What are you doing to build engagement?
For active users of social media, there’s not much worse than clicking on a blog link or finding a new Twitter account and then realizing it hasn’t been updated in months.
Some types of businesses easily lend themselves to social media, mainly those that deal directly with the public: food trucks that need to post their daily location, public relations firms that want to promote a client, or any sort of retailer that wants to announce a sale.
However, when it comes to business-to-business companies, the challenge – on the surface – seems a little more involved. But Justin Croxton of Que Commerce, an Atlanta-based firm that specializes in digital marketing, says that best practices can be universal.
To start with, Croxton says active usage ranks among the most important practices for any company engaging in social media.
"Because if you’re not using it... I know that sounds somewhat trite, but it’s important that you actually utilize those assets as often as possible," Croxton says. "Not to the point where it’s all about spam and you’re spamming people with constant content on a regular basis, but it is important to provide great content. Usually, you’re using social media not so much as an outbound marketing channel, but as an engagement tool."
Croxton also suggests companies build out their social media profiles and make sure they are "robust." What he means is having good information about the company and what it does as a brand. Lastly, he says the social media presence must engage others and provide good content that "really draws people in."
"In this day and age, you think about what any marketing organization or anyone is trying to do -- they’re just trying to serve the need," Croxton says. "If you can create content around that need and if you can create content around serving that need and using that content to bring more people in – even if you’re using it through the social media channel -- you’ll be in much better shape and you’ll also give yourself more opportunities for that content to go viral or to be shared in other communities."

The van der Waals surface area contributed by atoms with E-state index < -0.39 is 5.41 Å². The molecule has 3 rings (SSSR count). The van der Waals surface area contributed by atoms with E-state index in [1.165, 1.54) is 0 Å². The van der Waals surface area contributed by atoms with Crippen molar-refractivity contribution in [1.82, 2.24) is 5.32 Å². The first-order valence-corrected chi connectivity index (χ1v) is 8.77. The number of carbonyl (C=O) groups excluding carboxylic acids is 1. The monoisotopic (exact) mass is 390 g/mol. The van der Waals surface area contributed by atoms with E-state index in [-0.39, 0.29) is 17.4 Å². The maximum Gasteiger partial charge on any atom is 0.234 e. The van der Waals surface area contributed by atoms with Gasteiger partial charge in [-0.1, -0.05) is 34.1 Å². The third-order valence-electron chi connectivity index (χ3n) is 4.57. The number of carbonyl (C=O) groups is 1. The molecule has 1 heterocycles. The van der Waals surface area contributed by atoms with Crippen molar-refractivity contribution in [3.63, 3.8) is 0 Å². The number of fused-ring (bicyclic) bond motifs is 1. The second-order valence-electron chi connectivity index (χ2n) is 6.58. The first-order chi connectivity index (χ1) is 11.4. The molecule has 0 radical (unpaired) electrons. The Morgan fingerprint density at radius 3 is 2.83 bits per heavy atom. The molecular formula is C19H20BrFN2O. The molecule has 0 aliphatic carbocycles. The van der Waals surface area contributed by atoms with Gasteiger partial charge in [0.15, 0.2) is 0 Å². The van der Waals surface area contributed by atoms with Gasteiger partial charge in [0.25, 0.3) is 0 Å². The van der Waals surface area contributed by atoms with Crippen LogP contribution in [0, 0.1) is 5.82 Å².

In terms of sharing, Croxton suggests the use of hashtags (which, for the uninitiated, is the "number sign" symbol followed by a keyword that makes it easier for searchers to find content).
As an example of a business-to-business social media presence, Atlanta corporate real estate broker Ken Ashley makes lively use of his Twitter account. His user profile indicates that "I blog about life in CRE." Early each morning, he engages others and posts a number of news items and trends relating to his industry and the economy at large. Some are business-related, while others are not. As a result, he’s built his following up to 3,432 followers.
To outsiders, selling office space to businesses does not sound like the most glamorous or, at least, in a social media sense, compelling endeavor. Nonetheless, it has an audience. Croxton says that building an audience is important for a variety of reasons, one of which is that a company’s number of followers on social media is starting to have an impact on search engine optimization (how quickly or prominently a term comes up when a user performs an Internet search).
Croxton stresses the importance of thinking about which audiences business owners want to reach. He uses the examples of a company that produces chemicals.
"I can assure you there is a community out there that may have an interest in chemicals," he says. "So the next question is what am I doing to get in front of that audience or to engage them on my Facebook page? Or to have them follow me on Twitter or to friend me or follow me on social networks?"
All things that anyone who is thinking of engaging in social media must keep in mind.